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I stood upon a hilltop in Idanre land, 900m above the surrounding plains. Before me sat the ancient Oba’s Palace, surrounded by thickets of verdant forests, outshoots of granite rocks and relics of the ageless Oke-Idanre village. The mud buildings stand bold and strong, through centuries they endured countless downpours of fearsome rains and inestimable volumes of raging solar heat. Bold, sturdy and resilient they stood, radiating their timeless beauty and charm through well structured layouts, carefully crafted columns, windows and doors, bearing the artistic patterns and imprints of the ancient African art. Old Oke-Idanre is a relic ancient settlement, located up on the gigantic hills of Idanre area, in Ondo State, southwestern Nigeria.
Almost all the houses had courtyards, while the finer and stronger looking structures had more than one courtyard e.g The ancient Oba’s Palace. Each of the courtyards is surrounded by rooms which open into the courtyard. Since the Yoruba culture permitted polygamy, it was necessary for a wealthy man to have more than one courtyard in his house back in those days, so that each wife had a courtyard to herself and her children. In a king’s palace, some courtyards are also built specially for religious purposes as seen at the ancient Oba’s Palace in Akure.
Also, it is quite interesting to note that ancient builders in Yoruba land had a good knowledge of roofing structures. The buildings at Old Oke-Idanre has varying roof types, ranging from heap roof types, to gable roof and lean-to roof types. Some of the well built houses in the village has thick and sturdy columns supporting the roof at the front of the houses, while others has simple wooden poles as pillars. At the Oba’s Palace, the roofs are supported by creatively and artistically carved human figures.
Some of the buildings has slanting outer walls supported by protruding triangular buttresses, but upright in the interiors. Where the foundations are exposed, it can be seen that they are made of an intricate mixture of clay and granite slabs. In front of most of the buildings, the foundations projected outwards and could have probably served as sitting platforms outside the house where the people could sit on when eating, playing board games such as Ayò-Olópón etc. In addition, the characteristic low roofs of the buildings could have provided shade for the projected sitting platforms.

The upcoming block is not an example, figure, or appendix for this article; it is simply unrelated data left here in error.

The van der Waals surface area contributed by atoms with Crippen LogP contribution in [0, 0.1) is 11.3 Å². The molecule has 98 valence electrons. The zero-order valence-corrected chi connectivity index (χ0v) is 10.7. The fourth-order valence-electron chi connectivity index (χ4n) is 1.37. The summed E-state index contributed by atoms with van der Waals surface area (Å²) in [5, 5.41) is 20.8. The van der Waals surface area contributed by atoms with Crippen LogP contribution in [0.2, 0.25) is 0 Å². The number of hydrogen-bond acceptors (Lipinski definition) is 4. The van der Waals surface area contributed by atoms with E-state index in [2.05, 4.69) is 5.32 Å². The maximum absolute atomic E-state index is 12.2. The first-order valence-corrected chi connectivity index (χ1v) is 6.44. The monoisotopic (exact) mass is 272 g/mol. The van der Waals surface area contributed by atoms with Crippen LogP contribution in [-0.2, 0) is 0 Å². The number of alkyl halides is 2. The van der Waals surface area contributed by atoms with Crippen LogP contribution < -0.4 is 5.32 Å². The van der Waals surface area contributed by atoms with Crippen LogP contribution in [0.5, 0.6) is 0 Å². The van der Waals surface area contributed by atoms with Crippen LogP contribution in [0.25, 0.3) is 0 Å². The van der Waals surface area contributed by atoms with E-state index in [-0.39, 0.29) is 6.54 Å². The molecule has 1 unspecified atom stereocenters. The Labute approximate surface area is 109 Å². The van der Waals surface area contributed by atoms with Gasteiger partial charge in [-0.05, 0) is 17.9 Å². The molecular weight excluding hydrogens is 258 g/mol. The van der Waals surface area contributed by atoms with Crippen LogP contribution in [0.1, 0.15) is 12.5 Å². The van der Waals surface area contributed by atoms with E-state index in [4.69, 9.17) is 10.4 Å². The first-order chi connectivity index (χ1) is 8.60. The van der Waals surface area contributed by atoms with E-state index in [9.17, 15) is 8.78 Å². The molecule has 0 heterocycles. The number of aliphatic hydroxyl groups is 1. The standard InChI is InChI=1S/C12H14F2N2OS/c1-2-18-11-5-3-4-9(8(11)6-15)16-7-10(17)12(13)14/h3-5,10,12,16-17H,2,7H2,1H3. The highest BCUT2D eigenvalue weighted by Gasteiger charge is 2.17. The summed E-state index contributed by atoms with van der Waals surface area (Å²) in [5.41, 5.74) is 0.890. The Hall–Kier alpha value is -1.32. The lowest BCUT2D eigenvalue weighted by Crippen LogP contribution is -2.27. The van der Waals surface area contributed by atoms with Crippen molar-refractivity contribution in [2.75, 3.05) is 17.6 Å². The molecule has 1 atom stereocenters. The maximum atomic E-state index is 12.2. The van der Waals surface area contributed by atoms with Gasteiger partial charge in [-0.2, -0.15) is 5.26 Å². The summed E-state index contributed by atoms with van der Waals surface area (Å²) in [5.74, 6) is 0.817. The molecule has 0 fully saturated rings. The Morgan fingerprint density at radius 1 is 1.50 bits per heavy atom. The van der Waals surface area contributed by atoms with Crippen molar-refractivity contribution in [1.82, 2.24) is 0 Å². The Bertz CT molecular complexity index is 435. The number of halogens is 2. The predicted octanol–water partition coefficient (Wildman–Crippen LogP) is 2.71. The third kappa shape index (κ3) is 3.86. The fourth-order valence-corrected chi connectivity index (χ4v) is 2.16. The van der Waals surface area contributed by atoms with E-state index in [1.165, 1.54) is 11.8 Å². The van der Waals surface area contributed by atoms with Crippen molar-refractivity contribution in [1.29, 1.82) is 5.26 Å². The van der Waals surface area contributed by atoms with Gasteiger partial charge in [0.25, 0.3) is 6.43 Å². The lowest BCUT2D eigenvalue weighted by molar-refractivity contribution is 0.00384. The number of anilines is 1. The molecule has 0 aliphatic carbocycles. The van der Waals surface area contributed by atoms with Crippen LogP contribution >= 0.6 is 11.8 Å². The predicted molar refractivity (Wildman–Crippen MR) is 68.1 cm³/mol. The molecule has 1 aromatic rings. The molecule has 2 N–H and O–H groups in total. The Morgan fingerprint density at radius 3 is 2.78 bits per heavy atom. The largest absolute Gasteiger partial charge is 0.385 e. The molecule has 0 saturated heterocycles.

It is also possible to decipher the status of the owner of some of the houses; for example a houses suspected to belong to a wealthy man appears larger than most of the other houses in the village and the design is unique and beautiful. The edges of its columns are also well defined, unlike most houses whose columns were made of single poles of raw or sawn wood.
The ancient magistrate court shows a simple design and a little ‘formal’ character, as its columns were made of mud, but strong and well defined, unlike the columns of the Oba’s Palace which were composed of wood pillars carved into different figures, giving an aura of cultural significance. The witness box in the court room is made entirely of mud.
Furthermore, there is noticeable and detailed artistic beautification of the window boards, frames and roof boards on some of the buildings, especially at the Oba’s Palace.
Nevertheless, as advanced as architecture is in our world today, there may be countless lessons and ideas to pick from these structures.
– Pictures showing the aerial view of the ancient Oba’s Palace with its many courtyards and gable roofs.
Notice the carved roof boards and beautifully made windows.
– The ancient magistrate court at Old Oke-Idanre. The structure shows a simple design and a little ‘formal’ character, as its columns were made of mud, but strong and well defined, unlike the columns of the Oba’s Palace which were composed of wood pillars carved into different figures, giving an aura of cultural significance.
– Notice the lean-to roof at the centre of the picture.
– Buttresses on the outer walls of some of the houses in the village.
– Stone-paved pathway leading into the Oba’s Palace. Its loose joints allow for easy flow of rain water down the pathway.
– Sturdy columns supporting the roof at the front of one of the houses in the village. Notice the small courtyard at the side of the house.
– Stone walls, heap roof and projected foundation as sitting area at the front of the house. This house appears to belong to a wealthy man as the house is large and the design is unique and beautiful. The edges of the columns are also well defined.
This article was written by Folarin Kolawole
Founder of Naijatreks, Nigerian-born Folarin Kolawole is a geologist, travel writer and researcher. When not at work, he travels the length and breadth of Nigeria, exploring, taking photos and writing about her numerous hidden tourist potentials. 'Naijatreks' is a product name registered under the Ntreks brand, which is also duly registered by Nigeria's Federal Corporate Affairs Commission. The contents on this blog are re-usable. However, it must be ensured that it is linked back to this blog, and correctly attributed to Naijatreks or the author. Please do not edit, rewrite or commercialize the original works on this blog without direct and written permission from the Founder (Folarin Kolawole). For inquiries and advert placement on the blog, kindly contact us at firstname.lastname@example.org or email@example.com.